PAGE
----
The city’s Planning Board is holding a public hearing on Dec. 8 on the proposed site plan, while the Conservation Commission must also sign off on the project.
If the move receives a favorable reception, the mayor said Amazon can determine its build-out plans with an expected opening sometime in 2021.
Since it already has seven loading docks for tractor-trailers and commercial-size trucks, Amazon’s plans certainly would exact this building’s highest and best use, as well as generating several hundred employment opportunities.
We can’t see any reason why this proposal shouldn’t pass with flying colors, and look forward to welcoming Amazon as the city’s most recognizable business partner.
Dunlap’s openness has been hallmark of his term
Kennebec Journal/Morning Sentinel/CentralMaine.com
In his last days on the job, Maine Secretary of State Matthew Dunlap is getting accolades for his many accomplishments, including his management of a smooth election in the rockiest of times.
A record number of Mainers were able to cast ballots in 2020, while coronavirus infections were spiking and confidence in the U.S. Postal Service’s ability to deliver absentee ballots on time appeared to collapse. Considering the circumstances, Dunlap’s last election was a triumph.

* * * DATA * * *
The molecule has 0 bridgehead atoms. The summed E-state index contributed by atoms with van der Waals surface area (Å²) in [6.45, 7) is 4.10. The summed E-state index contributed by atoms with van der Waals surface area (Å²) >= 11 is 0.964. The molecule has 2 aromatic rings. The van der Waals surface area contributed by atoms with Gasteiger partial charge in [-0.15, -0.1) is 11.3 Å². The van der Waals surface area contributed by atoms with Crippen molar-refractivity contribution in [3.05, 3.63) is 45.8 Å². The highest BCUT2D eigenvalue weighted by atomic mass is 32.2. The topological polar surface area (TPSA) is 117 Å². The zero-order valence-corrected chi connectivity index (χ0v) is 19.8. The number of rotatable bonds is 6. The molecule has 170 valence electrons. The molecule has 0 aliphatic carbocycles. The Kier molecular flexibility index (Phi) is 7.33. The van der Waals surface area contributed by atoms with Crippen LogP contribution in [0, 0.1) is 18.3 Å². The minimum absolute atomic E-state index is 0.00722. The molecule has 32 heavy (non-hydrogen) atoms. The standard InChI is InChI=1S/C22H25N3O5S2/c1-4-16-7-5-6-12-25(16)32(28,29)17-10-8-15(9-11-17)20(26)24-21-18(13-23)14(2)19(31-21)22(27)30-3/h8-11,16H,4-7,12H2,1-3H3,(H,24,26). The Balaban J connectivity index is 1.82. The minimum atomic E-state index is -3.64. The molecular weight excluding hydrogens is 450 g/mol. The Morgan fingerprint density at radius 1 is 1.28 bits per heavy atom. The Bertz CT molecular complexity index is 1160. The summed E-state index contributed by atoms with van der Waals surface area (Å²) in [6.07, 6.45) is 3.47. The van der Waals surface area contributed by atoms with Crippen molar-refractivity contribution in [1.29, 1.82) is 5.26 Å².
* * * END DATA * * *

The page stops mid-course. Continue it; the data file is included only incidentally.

But you can’t expect a 14-year career in a high-profile job to be all triumphs. Dunlap might be best remembered for the things that went right during his tenure, but we will not forget how he responded when things went wrong.
This summer, after his office released the results of the July 14 primary, the staff discovered that about 11,000 hand-counted ballots had not been included in the ranked-choice voting tabulations. Ranked-choice voting is controversial enough in Maine, but this year, when voter fraud conspiracy theories have run rampant, even an innocent mistake could challenge the credibility of the whole election.